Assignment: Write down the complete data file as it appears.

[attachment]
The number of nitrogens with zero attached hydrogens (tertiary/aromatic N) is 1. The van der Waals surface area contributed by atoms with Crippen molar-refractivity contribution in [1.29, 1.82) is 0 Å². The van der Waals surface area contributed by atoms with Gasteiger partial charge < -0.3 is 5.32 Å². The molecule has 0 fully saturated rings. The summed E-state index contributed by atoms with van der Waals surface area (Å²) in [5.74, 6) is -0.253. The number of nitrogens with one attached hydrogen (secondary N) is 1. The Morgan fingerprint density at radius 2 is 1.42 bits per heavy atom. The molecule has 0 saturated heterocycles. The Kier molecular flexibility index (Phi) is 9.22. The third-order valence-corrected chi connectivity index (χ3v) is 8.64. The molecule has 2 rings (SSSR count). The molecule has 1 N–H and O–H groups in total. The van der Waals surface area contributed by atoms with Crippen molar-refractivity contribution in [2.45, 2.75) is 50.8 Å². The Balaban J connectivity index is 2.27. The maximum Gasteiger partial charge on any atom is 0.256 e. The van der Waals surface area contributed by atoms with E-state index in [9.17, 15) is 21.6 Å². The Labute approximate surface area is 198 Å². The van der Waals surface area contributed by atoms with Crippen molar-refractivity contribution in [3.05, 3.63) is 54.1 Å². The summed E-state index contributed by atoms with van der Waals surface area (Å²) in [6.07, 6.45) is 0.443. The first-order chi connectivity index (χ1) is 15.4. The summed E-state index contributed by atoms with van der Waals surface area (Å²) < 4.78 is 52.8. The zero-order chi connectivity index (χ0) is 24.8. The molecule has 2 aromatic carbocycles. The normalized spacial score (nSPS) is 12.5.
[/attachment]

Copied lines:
The number of nitrogens with zero attached hydrogens (tertiary/aromatic N) is 1. The van der Waals surface area contributed by atoms with Crippen molar-refractivity contribution in [1.29, 1.82) is 0 Å². The van der Waals surface area contributed by atoms with Gasteiger partial charge < -0.3 is 5.32 Å². The molecule has 0 fully saturated rings. The summed E-state index contributed by atoms with van der Waals surface area (Å²) in [5.74, 6) is -0.253. The number of nitrogens with one attached hydrogen (secondary N) is 1. The Morgan fingerprint density at radius 2 is 1.42 bits per heavy atom. The molecule has 0 saturated heterocycles. The Kier molecular flexibility index (Phi) is 9.22. The third-order valence-corrected chi connectivity index (χ3v) is 8.64. The molecule has 2 rings (SSSR count). The molecule has 1 N–H and O–H groups in total. The van der Waals surface area contributed by atoms with Crippen molar-refractivity contribution in [2.45, 2.75) is 50.8 Å². The Balaban J connectivity index is 2.27. The maximum Gasteiger partial charge on any atom is 0.256 e. The van der Waals surface area contributed by atoms with E-state index in [9.17, 15) is 21.6 Å². The Labute approximate surface area is 198 Å². The van der Waals surface area contributed by atoms with Crippen molar-refractivity contribution in [3.05, 3.63) is 54.1 Å². The summed E-state index contributed by atoms with van der Waals surface area (Å²) in [6.07, 6.45) is 0.443. The first-order chi connectivity index (χ1) is 15.4. The summed E-state index contributed by atoms with van der Waals surface area (Å²) < 4.78 is 52.8. The zero-order chi connectivity index (χ0) is 24.8. The molecule has 2 aromatic carbocycles. The normalized spacial score (nSPS) is 12.5.